In “Science is not your enemy” (permanent link), Steven Pinker starts an argument with humanist Leon Wieseltier. The humanities are a sinking ship, says Pinker, and need to re-conceive their relationship with the natural sciences. Let the two faculties fertilize each other! – No, thank you, says Wieseltier, we get along just fine. Read More
So, there you are, a scientist, impressed by the anti-religious fervor of the likes of Dawkins, believing that science can do away with God. You’re an atheist, in the sense that you believe there is no God, and that science licenses this conclusion.
But then, you’re also irrational. If you think God is outside the realm of the testable, science does not give you reason to believe anything about a potential God: neither that he exists nor that he doesn’t. If you believe God is in the realm of the empirical, science shows you a lack of evidence (which, as the famous saying goes, is not evidence of absence) and again leaves you without any reason to believe anything about God one way or the other.
In the current situation, therefore, you cannot both be rational and an atheist. The perfect scientist is agnostic.
An outcry from the scientifically righteous swept the media when Luc Besson’s latest action flick “Lucy” turned out to hinge on the old “myth” that humans use only 10% of their brain capacity. Another dumb Hollywood product that gives a damn about getting the facts right, and another disservice to public education in science. That’s what many critics must have thought, and some stepped in to set things right online. But, as we’ll see, it’s not so clear who is doing more of a disservice to the public, Hollywood or its detractors. Read More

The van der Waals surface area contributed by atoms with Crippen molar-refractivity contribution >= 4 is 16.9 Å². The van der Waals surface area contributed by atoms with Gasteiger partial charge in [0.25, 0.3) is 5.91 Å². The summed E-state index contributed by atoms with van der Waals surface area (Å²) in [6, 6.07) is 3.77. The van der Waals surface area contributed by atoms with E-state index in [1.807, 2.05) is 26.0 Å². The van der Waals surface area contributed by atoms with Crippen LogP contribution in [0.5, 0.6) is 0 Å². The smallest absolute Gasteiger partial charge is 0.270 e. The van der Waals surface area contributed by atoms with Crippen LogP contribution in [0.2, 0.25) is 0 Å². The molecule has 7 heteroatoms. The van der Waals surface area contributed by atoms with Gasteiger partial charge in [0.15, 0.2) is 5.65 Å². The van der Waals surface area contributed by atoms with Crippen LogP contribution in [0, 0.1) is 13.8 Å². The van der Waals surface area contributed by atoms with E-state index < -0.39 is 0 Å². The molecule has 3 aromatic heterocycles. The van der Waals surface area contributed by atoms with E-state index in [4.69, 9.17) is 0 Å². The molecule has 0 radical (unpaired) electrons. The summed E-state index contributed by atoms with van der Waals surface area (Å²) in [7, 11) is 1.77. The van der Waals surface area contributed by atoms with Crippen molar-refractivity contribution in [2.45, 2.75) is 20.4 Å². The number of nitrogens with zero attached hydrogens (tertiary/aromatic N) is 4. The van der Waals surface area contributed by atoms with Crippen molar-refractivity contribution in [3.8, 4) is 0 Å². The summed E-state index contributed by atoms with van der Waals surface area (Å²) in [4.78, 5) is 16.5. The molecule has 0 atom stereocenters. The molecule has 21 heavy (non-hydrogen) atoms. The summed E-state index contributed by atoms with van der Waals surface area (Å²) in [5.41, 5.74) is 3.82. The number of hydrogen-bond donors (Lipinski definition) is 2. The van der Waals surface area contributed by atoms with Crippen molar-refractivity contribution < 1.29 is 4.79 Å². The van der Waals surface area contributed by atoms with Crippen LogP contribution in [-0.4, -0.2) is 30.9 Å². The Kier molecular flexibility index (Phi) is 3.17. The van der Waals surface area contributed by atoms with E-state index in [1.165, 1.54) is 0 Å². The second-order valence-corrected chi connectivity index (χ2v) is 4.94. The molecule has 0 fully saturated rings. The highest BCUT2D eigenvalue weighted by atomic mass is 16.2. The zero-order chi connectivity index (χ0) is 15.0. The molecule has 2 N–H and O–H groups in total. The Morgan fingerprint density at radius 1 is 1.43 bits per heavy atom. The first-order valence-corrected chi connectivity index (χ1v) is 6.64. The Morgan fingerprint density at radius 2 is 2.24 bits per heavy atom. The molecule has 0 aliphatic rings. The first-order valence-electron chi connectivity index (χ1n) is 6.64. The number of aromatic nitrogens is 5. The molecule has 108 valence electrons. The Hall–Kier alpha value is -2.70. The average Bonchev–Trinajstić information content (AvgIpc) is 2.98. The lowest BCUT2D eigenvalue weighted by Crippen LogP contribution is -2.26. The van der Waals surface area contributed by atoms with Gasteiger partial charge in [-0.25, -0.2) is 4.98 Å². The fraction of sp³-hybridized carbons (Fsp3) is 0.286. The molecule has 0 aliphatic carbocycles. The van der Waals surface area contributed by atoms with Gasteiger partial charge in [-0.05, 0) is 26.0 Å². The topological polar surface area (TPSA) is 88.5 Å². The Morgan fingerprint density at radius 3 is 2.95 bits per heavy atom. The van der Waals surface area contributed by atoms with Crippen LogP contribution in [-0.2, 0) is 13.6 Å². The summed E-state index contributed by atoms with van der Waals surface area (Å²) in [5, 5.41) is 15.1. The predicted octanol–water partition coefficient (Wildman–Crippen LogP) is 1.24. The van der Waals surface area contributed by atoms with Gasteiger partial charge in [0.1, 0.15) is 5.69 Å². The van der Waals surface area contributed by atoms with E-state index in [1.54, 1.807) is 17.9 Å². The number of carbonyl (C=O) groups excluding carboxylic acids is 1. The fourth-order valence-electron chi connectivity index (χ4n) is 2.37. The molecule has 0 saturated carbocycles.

Science writer Michael Brooks lists “five discoveries taking science by surprise“.1 Number 5 is that “human beings are not special”. Think culture sets you apart from the beasts? Chimps, crows, and dolphins have it, too. Personality and morality? Elephants, rats and spiders are there with you. The ability to feel? Nah, even cockroaches do it.
But maybe things cultural and mental are too soft to build such momentous distinctions on? Well, maybe, but there’s no consolation in that. Brooks knows that “even the hard facts are letting us down”: we’re sharing over 99% of our genes with other species. The genetic difference is almost non-existing. Read More
Today we understand evolution mainly as a fact about nature, but its historical root is that of an explanation of a much older fact: that the living world consists of different types of organisms. Where did theses species, as they were called, come from? In pre-Darwinian times, God was seen as having created them to be eternal, immutable entities arranged in a linear hierarchy. The Swiss naturalist Charles Bonnet wrote in 1779
Nul changement ; nulle altération ; identité parfaite. Victorieuses des élémens , des temps & du sépulchre, les especes se conservent…
No change; no alteration; perfect identity. Victorious over the elements, time and death, the species are conserved… (p. 231f., my translation)
With Darwin, species became fluid. They changed continually and transformed into each other in a process called evolution. Both evolution and the mechanism by which it was proposed to occur, natural selection, were debatable concepts. Both were, in fact, debated, the latter much longer than the former. But the existence of species as distinct phenotypic categories would not seem to be up for debate, for it was the very thing these two ideas were meant to explain. To change it would be to change the subject. And yet, later history revised the definition of evolution in such a way as to remove the target of explanation after the explanations themselves were already in place. Read More
Richard Dawkins is arguably the spiritual father of the new atheist and skeptics movements, whose followers claim to know what the world is like. Or, more to the point, who claim to know what the world is not like. No ghosts, no telepathy, no ectoplasm. Science does not support the belief in such phenomena, and, some say, it supports disbelief in them.
I assume Dawkins would agree with this, but then he surprises me with what strikes me as an utterly pointless definition of the supernatural that supports his case by definition. Read More